Retirement plans in the U.K. and this country are a lot alike. Employers in both countries have shifted from defined benefit plans to defined contribution plans. Employers in both countries use a trust-based system complete with fiduciary responsibilities. And employers in both countries are understandably trying to limit their exposure to fiduciary liability. U.K. employers, however, are trying to offload any risk by entering into what is called “contract-based plans.”
These are arrangements in which the employer hires a single provider such as an insurance company or an asset manager to run what’s essentially a series of individual pension policies. Beyond hiring a single provider, the employer has no responsibility for investment manager selection, fund monitoring, or employee education.
These contract-based plans seem to be gaining in popularity. According to the 2007 annual survey released by the the National Association of Pension Funds (NAPF), 56% of the U.K. defined contribution plans surveyed were trust-based plans compared with 89% two years earlier. The NAPF, a London-based industry organization representing more than 1,000 pension funds in the U.K., says that
This might suggest that some of the employers who have most recently closed their DB schemes to new entrants have substituted contract-based DC arrangements.
I take that as typical British understatement as many smaller employers have already made this change with more expected in the future.
So how do the regulators in the U.K. feel about employers trying to avoid governance responsibilities? Apparently, not enough by our standards. In January, The Pensions Regulator, the government agency that oversees all U.K. employer-sponsored pension plans, issued guidelines that encourage contract-based pension sponsors to voluntarily set up their own governance arrangements. There was no requirement requiring companies to follow its recommendation.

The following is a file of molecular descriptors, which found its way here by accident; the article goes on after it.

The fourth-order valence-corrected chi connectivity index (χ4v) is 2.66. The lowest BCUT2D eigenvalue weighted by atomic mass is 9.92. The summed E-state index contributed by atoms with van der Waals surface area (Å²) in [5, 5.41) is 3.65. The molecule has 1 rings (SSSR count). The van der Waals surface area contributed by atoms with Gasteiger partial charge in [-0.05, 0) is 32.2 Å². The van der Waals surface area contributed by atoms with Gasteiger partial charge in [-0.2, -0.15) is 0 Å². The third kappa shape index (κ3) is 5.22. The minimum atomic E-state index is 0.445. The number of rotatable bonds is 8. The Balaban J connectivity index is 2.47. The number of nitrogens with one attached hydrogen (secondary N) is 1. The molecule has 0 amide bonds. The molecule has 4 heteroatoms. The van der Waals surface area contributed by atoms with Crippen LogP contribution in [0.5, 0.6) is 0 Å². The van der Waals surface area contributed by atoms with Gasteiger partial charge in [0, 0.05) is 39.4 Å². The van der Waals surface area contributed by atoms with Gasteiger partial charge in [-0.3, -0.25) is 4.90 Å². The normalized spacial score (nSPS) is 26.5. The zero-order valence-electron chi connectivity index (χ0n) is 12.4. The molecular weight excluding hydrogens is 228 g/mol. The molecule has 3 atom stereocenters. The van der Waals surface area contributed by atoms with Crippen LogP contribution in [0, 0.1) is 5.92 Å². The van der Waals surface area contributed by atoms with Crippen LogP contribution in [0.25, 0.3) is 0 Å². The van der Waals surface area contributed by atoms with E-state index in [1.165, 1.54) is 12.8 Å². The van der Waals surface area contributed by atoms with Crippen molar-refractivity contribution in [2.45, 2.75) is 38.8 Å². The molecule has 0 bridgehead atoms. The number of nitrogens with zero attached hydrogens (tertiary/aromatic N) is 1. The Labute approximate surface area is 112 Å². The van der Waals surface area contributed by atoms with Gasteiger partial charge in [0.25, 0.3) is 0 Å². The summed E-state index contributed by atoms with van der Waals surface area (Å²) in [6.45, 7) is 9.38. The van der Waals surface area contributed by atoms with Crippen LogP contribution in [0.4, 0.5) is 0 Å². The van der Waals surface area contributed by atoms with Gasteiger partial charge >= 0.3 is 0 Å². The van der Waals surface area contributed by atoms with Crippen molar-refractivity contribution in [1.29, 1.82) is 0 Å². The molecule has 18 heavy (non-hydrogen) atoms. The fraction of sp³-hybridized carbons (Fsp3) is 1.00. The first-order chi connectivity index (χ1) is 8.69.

All of this is, of course, in marked contrast to ERISA’s requirement that fiduciaries are responsible for monitoring service providers. It takes me back to those thrilling days of yesteryear, pre-ERISA, during which most pension plans were individual policy plans purchased from life insurance companies. The remnant of which today are 403(b) plans. But that’s changing fast. (Here is a link to several 403(b) posts on Baker & Daniels BEC team’s new and excellent Benefits Biz Blog and to two of my own from last year, If it looks like a 401(k), acts like a 401(k), and sounds like a 401(k), then it must be a 403(b), Part I and Part II).
Source: March 31, 2008 article in Pension & Investments by Thao Hua, "More U.K. companies turn to contract plans. But alternative to trust-based DC plan may not be safeguard."